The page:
Digital Infrastructure Governs Who Can Participate
John Mohr (MacArthur Foundation), Karen Graham (Tech Impact) and I have for the last couple of years been kicking around the idea of how to ensure grantees have access to the technical tools they need to accomplish their mission. We are all familiar with the image of the struggling non-profit trying to get by with out-of-warranty hardware and software tools. I am working with just such a non-profit now.
And while we continue to iterate on the proper mix of investment and in-kind donations that will prove most effective, we are seeing digital transformation expand the minimum toolset these non-profits need. The Technology Association of Grantmakers posted an excellent piece on this in March, calling for greater investment in digital infrastructure. If digital media and digital policy are prerequisites for achieving outcomes across technical and non-technical realms alike, then do we really have a choice about investing in the digital infrastructure of the organizations whose causes we champion?
Who Drives Technology?
I have seen (and helped shape) many IT roadmaps that included projects to support digital transformation in the organization.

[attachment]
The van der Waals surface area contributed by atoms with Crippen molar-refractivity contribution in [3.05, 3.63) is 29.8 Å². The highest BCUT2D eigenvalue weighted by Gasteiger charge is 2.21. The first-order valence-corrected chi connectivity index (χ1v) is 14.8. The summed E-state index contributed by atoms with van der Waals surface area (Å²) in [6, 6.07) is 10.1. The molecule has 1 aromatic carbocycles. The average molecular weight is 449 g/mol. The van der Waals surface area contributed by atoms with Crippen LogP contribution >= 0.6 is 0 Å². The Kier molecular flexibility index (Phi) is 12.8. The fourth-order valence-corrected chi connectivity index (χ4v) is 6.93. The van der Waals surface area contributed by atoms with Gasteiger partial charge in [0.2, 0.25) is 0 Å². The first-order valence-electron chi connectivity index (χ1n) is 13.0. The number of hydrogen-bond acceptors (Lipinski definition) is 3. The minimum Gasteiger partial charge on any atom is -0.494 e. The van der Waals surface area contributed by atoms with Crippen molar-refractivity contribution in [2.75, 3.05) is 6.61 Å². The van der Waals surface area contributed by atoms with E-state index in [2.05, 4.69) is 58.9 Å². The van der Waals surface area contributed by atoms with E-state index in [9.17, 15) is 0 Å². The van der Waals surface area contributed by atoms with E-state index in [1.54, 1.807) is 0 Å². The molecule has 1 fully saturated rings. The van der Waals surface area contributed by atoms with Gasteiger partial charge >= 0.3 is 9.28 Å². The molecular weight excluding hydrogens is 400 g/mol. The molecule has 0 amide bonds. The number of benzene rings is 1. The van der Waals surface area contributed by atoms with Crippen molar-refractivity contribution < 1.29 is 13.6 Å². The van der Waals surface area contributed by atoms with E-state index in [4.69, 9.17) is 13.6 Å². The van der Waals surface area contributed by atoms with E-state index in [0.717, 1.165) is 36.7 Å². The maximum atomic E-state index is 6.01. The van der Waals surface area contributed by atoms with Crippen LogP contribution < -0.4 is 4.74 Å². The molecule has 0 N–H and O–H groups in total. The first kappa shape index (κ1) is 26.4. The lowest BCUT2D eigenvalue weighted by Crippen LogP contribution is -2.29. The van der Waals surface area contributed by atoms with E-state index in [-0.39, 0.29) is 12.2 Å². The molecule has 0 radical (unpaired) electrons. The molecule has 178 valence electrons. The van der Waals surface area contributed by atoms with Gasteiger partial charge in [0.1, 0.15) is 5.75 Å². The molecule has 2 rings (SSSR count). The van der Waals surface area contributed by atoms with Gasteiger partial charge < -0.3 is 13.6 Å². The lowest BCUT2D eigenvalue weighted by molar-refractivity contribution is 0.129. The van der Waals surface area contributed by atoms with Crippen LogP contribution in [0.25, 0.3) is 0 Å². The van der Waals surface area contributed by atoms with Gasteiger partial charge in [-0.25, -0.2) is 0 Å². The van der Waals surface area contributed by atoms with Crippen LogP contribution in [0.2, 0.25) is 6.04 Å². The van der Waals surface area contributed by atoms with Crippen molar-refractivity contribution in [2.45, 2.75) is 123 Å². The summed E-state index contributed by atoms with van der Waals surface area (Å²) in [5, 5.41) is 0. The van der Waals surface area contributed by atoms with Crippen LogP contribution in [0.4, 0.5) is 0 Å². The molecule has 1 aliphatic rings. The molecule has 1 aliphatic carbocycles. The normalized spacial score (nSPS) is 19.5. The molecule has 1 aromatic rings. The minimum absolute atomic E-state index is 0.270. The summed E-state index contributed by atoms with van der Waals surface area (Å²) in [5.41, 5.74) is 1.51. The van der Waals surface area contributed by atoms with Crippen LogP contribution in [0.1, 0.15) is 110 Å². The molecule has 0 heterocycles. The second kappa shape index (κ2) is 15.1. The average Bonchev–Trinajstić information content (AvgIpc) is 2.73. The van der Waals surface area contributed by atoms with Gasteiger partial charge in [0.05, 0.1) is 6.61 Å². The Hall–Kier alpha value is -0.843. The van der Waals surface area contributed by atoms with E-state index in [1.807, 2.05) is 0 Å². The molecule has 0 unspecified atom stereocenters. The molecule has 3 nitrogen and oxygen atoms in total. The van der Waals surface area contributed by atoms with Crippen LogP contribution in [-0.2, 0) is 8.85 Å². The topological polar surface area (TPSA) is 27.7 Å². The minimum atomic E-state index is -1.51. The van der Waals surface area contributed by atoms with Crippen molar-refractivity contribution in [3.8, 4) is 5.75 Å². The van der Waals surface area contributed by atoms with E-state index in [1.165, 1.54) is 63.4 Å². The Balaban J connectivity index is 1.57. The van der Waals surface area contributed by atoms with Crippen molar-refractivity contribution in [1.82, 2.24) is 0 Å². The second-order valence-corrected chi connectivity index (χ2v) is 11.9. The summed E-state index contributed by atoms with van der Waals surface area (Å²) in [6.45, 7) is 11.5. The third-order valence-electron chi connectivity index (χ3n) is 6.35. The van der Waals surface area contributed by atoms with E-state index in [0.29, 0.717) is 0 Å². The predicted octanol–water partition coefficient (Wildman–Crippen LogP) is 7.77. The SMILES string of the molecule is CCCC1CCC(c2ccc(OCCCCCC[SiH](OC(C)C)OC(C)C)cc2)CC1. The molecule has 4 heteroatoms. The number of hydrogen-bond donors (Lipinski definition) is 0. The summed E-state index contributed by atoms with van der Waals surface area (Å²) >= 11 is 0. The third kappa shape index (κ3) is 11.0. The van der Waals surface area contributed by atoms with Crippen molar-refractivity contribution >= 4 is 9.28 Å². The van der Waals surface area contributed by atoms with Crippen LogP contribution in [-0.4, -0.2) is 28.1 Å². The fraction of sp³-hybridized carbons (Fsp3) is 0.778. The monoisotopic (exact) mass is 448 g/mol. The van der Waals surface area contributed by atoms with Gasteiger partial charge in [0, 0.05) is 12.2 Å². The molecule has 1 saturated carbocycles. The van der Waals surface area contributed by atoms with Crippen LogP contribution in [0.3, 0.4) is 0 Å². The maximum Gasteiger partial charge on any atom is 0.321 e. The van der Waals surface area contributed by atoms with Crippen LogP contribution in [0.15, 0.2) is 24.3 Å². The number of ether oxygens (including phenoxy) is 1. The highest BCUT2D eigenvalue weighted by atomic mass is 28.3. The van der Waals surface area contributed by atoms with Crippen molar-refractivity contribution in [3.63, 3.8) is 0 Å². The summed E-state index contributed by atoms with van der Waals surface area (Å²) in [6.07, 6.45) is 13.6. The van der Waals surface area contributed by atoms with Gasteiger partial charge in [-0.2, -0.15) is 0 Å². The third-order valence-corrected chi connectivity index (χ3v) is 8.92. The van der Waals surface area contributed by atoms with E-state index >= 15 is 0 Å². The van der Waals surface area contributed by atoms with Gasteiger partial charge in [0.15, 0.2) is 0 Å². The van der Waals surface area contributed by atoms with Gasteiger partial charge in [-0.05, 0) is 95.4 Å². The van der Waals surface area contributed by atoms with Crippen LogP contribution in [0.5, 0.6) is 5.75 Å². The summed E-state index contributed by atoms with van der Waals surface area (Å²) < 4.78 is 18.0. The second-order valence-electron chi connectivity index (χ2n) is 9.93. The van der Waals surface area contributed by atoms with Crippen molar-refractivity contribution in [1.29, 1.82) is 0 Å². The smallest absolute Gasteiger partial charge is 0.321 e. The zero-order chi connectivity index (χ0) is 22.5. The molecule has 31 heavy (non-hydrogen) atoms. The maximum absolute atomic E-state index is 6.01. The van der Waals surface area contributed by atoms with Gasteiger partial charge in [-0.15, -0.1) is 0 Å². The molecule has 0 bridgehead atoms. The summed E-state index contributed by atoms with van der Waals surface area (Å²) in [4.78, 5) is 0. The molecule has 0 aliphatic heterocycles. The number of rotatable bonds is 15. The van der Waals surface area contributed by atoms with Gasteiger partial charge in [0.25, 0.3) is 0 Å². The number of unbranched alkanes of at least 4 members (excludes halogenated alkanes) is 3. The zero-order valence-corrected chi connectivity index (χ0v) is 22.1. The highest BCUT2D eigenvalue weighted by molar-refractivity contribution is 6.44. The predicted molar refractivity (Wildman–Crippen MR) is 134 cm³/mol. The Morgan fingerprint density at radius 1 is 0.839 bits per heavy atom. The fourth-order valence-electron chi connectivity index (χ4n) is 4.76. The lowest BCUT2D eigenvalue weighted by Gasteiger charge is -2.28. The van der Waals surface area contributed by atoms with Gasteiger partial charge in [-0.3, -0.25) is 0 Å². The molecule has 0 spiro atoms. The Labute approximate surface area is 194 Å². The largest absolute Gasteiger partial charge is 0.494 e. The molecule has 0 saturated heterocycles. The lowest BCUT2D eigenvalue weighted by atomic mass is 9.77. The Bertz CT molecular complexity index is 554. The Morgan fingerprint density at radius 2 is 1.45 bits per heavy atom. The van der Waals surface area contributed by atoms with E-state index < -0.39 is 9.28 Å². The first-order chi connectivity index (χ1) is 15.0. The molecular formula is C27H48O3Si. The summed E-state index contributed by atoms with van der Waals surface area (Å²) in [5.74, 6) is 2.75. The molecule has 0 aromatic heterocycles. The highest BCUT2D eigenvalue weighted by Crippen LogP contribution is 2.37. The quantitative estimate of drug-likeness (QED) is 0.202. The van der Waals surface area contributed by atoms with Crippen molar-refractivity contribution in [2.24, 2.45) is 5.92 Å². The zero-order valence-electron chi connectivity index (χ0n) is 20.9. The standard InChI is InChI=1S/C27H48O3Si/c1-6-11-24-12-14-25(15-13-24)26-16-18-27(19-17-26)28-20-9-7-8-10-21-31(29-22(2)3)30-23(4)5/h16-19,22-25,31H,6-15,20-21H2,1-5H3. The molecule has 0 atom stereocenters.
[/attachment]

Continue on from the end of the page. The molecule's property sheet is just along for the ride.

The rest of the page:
- A community foundation revamps its donor portal, to use technology to serve small-dollar donors at scale while refocusing donor development staff on large-dollar donors.
- An NGO uses public cloud resources to sequence the genome of a strain of wheat.
- An aquarium maintains visitor interest by letting the penguins wander through the empty aquarium building and broadcasting their movements via webcams.
These digital transformation initiatives haven been like earlier initiatives in this sense: a technology leader sees the opportunity to apply technology to a problem or opportunity facing the organization. “Here, let me apply this technology to the problem. Now, isn’t that better?” The initiative starts with someone who knows the technology well. They have then worked to understand the needs of the organization (you know, that whole CIO-as-business-partner thing). With that, they have defined a project that will match technology solution A with organizational problem or opportunity B.